Advance Care Planning
Linda L. Emanuel, MD, PhD;
Charles F. von Gunten, MD, PhD;
Frank D. Ferris, MD
Arch Fam Med. 2000;9:1181-1187.
Advance care planning is the process of planning for future medical care, particularly for the event when the patient is unable to make his or her own decisions. It should be a routine part of standard medical care and, when possible, conducted with the proxy decision maker present. It is helpful to think of the process as a stepwise approach. The steps include the appropriate introduction of the topic, structured discussions covering potential scenarios, documentation of preferences, periodic review and update of the directives, and application of the wishes when needed. The steps can be integrated flexibly into routine clinical encounters by the physician and other members of the health care team. The process fosters personal resolution for the patient, preparedness for the proxy, and effective teamwork for the professionals. The process also has pitfalls of which to be aware.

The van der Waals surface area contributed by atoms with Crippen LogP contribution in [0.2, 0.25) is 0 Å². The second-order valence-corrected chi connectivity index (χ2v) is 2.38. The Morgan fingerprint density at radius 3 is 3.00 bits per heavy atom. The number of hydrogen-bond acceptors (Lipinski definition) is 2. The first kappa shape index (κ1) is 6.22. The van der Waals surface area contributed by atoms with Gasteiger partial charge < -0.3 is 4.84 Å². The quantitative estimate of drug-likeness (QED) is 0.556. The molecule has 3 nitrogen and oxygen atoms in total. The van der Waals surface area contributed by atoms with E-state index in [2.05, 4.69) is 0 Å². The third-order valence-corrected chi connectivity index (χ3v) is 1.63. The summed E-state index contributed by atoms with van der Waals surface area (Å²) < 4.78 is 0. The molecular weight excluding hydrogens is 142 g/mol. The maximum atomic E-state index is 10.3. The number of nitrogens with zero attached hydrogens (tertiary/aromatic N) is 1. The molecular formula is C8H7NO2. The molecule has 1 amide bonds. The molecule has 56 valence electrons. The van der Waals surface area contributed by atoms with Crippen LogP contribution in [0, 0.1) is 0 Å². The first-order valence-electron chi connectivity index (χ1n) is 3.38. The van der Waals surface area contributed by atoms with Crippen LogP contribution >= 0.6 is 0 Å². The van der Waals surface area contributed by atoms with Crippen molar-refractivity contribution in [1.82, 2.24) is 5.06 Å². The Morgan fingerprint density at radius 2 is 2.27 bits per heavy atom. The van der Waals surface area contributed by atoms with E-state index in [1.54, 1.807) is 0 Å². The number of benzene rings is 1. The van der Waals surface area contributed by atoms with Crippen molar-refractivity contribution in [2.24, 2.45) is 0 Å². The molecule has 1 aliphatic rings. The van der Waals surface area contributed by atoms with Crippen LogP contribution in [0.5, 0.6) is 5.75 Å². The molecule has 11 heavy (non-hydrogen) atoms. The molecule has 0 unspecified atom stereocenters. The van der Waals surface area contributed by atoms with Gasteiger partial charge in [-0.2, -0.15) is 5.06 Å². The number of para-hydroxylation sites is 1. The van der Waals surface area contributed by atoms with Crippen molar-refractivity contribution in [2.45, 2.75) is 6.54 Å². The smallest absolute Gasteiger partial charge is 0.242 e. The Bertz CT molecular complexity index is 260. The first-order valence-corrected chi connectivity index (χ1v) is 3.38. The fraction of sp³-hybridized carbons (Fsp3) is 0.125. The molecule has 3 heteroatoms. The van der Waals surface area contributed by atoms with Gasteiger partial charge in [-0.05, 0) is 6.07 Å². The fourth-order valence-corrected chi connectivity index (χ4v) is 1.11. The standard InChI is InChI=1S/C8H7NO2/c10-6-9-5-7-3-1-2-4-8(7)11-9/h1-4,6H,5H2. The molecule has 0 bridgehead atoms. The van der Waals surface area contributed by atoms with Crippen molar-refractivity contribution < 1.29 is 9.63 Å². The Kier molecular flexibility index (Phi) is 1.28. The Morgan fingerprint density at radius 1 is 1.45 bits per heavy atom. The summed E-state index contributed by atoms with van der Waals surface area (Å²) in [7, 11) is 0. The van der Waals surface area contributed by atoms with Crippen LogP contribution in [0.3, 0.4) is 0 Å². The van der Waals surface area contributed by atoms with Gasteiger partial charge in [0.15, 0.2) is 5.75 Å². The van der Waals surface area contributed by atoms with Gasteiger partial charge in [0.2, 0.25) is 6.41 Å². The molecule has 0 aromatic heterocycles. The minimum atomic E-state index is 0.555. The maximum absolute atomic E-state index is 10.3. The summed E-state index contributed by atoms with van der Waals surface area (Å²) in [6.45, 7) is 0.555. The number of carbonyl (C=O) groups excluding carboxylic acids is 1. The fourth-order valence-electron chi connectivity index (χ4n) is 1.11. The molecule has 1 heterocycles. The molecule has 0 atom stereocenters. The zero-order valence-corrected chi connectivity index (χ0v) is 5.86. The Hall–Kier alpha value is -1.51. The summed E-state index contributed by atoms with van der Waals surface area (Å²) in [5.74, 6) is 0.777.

From the Project to Educate Physicians on End of Life Care, Interdisciplinary Program in Professionalism and Human Rights, and the Department of Medicine (Dr Emanuel), Northwestern University Medical School, Chicago, Ill; the Center for Palliative Studies (Drs von Gunten and Ferris), San Diego Hospice, and the Department of Medicine, School of Medicine, University of California, San Diego (Dr von Gunten); and the Department of Family and Community Medicine, University of Toronto, Toronto, Ontario (Dr Ferris).
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